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ASU begins investigating racist comments made by members of College Republicans United

The probe follows reports by The State Press and the Phoenix New Times on the group's leadership


ASU senior education student Richard Thomas hosts a table for College Republicans United outside Hayden Library in Tempe, Arizona, on Monday, Sept. 10, 2018.

The University announced on Friday that it is investigating racist and inflammatory remarks made by current and former members of College Republicans United at ASU following reporting by The State Press and the Phoenix New Times, as well as complaints on social media.

The group, which split off from College Republicans last year, was first profiled for its fringe views by The State Press in October of last year. 

Read more: ASU Republicans fracture over Trump politics

The Phoenix New Times piece that sparked the investigation was based on a dossier, compiled by former College Republicans United members, that leaked chat logs, images and other inflammatory material implicating members and leadership of College Republicans United. The dossier also included excerpts of The State Press' prior reporting.

In addition to the dossier, The State Press has reviewed more than a dozen chat logs leaked to The State Press over the last five months, and talked to several former members about racist and anti-Semitic trends in the organization. 

Screenshot of a Facebook message written by former College Republicans United president Rick Thomas.

"Realizing it would give me attention I did not want to have, I decided to speak out against the white nationalist and Neo-Nazi views of certain members of CRU because they are disgusting and unacceptable," Darian Douraghy, a former CRU executive board member with firsthand knowledge of the document, said in a statement to The State Press. "I was thrown out of the club for doing so, and do not regret it all." 

The University said in a tweet that the New Times' story was the first time it was made aware of the dossier, which is 19 pages long and includes screenshots, photos, and additional context for the comments and imagery featured.

When asked, an ASU spokesperson repeated the statement made on Twitter in an email.

Read more: The Elephant in the Room 

The University official also said it was unable to speak on ongoing Student Code Of Conduct violations when asked about the University's response to The State Press' October story.

The dossier first circulated in late October 2018 among campus groups and on social media. 

In a response posted on its website, CRU said the dossier served as "blackmail attempts on our student organization by people removed from CRU," and that the New Times' piece was "nothing but a hit piece and not worthy to reply to directly." 

The CRU statement acknowledged that one of the members exposed in the dossier, Republicans United chairman and ASU alum Kevin Decuyper, was involved in racist and inflammatory conversations in a Facebook group titled, "Trad Muarsnebel," or the reverse spelling of Lebensraum, a term used by Nazis to refer to the space needed by a state or nation to naturally grow. Decuyper's comment in the Facebook group referred to normalizing the alt-right worldview by trying to conform to less extreme views, including posing with an African-American person.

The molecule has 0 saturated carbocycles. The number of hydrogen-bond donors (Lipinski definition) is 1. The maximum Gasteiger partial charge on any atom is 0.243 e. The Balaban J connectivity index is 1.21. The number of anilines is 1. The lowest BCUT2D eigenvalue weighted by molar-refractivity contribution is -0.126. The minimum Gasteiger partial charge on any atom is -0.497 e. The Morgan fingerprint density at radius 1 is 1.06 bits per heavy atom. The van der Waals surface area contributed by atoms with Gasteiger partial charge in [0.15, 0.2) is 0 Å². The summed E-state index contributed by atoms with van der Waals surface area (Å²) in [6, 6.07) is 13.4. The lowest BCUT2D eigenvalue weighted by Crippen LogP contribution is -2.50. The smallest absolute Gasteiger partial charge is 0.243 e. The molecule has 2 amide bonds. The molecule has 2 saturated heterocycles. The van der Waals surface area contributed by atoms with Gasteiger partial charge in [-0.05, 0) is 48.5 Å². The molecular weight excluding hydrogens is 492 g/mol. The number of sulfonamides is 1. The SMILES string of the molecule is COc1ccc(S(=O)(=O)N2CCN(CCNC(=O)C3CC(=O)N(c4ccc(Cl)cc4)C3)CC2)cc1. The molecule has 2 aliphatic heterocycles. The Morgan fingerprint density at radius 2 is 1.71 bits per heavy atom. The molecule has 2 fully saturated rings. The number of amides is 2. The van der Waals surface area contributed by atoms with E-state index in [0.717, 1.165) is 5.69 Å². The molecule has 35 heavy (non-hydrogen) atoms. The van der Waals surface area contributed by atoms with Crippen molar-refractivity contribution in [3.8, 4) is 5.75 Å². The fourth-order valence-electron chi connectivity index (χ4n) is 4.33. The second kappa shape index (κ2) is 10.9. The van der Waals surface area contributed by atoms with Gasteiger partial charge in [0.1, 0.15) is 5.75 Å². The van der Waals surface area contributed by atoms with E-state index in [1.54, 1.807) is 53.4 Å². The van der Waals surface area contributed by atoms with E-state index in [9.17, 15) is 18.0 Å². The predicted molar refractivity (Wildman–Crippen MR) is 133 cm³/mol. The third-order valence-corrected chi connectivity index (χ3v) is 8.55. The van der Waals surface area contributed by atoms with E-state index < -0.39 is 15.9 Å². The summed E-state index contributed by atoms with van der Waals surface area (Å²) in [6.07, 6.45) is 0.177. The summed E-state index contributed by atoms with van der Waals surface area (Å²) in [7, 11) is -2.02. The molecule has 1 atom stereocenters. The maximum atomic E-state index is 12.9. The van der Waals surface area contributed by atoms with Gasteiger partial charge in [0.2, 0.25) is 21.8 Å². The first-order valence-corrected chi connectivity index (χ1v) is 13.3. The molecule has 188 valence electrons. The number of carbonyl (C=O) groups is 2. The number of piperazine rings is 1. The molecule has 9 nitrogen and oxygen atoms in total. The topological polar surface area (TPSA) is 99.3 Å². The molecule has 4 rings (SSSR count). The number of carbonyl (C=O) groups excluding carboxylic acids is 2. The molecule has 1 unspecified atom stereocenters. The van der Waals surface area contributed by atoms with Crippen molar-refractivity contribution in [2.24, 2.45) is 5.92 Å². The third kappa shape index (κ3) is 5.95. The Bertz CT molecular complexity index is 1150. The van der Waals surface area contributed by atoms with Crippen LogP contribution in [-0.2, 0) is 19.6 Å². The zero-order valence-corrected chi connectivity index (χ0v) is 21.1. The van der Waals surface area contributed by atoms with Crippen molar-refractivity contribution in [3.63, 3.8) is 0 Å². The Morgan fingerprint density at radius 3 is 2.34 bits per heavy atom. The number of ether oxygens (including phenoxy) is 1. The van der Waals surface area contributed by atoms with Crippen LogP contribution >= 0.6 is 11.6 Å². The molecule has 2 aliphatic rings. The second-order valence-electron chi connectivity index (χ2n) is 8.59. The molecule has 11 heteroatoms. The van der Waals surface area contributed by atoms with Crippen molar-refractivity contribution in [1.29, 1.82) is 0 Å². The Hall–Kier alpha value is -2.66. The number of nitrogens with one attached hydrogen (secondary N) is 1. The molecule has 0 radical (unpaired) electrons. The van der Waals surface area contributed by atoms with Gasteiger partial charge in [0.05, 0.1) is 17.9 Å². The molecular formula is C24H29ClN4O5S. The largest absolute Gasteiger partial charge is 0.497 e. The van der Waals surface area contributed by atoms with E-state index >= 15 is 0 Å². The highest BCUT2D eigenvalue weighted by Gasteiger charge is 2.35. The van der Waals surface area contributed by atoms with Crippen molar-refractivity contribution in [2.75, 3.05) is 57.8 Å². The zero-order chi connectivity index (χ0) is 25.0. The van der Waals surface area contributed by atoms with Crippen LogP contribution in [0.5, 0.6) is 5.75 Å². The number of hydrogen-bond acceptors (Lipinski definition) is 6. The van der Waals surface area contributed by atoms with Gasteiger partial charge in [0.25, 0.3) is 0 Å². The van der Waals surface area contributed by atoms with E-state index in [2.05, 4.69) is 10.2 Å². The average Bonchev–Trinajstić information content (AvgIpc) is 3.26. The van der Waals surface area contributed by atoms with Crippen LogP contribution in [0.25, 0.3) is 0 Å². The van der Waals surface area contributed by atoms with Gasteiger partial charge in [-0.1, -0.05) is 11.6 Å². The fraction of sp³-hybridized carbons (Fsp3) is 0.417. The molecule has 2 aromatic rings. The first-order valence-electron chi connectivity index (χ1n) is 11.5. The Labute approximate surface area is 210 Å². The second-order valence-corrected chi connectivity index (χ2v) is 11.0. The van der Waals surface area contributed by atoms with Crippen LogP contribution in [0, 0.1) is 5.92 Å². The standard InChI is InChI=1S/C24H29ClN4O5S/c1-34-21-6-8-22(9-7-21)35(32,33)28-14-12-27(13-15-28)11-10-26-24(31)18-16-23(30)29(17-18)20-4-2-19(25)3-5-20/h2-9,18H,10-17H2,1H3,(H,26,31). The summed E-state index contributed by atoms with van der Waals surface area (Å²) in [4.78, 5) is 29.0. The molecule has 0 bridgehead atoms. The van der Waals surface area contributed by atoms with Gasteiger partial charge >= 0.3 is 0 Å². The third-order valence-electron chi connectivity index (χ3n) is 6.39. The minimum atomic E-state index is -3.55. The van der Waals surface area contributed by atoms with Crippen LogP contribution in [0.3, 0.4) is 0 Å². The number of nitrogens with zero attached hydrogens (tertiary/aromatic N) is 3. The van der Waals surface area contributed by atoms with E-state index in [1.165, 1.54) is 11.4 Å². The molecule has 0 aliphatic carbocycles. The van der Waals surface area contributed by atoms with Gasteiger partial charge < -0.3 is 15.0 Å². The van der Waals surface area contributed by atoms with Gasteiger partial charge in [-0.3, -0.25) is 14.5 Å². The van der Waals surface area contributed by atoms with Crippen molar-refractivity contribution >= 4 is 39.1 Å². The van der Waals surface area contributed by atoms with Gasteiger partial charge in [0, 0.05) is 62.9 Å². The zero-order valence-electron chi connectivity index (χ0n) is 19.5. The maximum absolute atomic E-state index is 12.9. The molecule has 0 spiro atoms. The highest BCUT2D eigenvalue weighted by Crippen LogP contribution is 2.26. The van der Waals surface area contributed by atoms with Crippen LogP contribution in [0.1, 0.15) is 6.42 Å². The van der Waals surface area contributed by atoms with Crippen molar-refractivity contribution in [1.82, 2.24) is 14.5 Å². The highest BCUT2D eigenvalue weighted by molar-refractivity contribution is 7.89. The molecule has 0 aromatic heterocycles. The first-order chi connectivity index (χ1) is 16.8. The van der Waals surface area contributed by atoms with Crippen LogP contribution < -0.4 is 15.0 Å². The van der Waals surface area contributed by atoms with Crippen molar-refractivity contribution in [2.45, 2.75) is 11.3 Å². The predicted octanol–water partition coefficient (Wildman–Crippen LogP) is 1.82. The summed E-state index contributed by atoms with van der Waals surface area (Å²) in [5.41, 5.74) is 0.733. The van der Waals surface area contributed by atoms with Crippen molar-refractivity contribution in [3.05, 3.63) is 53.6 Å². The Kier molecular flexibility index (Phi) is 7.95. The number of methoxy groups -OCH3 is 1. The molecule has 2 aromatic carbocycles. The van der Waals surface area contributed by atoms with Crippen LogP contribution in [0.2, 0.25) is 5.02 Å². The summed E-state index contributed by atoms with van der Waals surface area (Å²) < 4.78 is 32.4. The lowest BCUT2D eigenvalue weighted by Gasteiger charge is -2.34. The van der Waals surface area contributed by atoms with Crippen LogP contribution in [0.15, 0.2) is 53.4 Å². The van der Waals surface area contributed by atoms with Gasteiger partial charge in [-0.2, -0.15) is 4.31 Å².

CRU said in its statement that following the incident, Decuyper was given a warning, but ultimately allowed to stay.

The authors of the dossier, however, said they were eventually kicked out of the club for continuing to object to Decuyper's presence. 

Other pictures in the dossier include former CRU President and founding member Richard Thomas posing with a tiki torch in front of a Dodge Challenger, reminiscent of events in Charlottesville, Virginia, in 2017. During the "Unite the Right" white supremacist rally in August 2017, counter-protester Heather Heyer was murdered and others were injured by white supremacists who drove into a crowd with the same type of car. 

The statement from CRU contends that the picture was a set-up and that Thomas is anti-racist, as is the rest of CRU.

"The picture (sic) were acquired by the former members who had plans to use this as blackmail in retaliation for not being endorsed by Richard for leadership of CRU," the statement read. "At no time has Richard or CRU ever supported racism or what happened at Charlottesville. To this day, CRU has protested the murder of Heather Heyer." 

The group drew controversy earlier this week when Tim Gionet, better known by his online handle "Baked Alaska," attended its weekly meeting. Gionet, a prominent online agitator in alt-right political communities, marched at the 2017 "Unite the Right" rally.

Read more: Conservative speakers on campus draw criticism, praise from ASU students

That viral meeting was also addressed in the statement, with CRU leaders saying they believe in forgiveness, and that Gionet has renounced his formerly racist ways. 

"We were pleased to hear Baked Alaska renounce ethno-nationalism and white supremacy," the group said in the statement. "He said at some point he would love to hold a forum at ASU about why he left the alt-right and wanted an opportunity to urge other extremists to change their minds."

"We believe in Christian values of forgiveness and believe that people can change and redeem themselves over time, opinions are not set in stone," the statement said.  

In addition to calling the dossier blackmail, the CRU statement also includes additional photos of racist and anti-Semitic remarks by the authors of the dossier. 

Members of CRU were not able to be reached at the time of publication. 

This story will be updated as more information becomes available.

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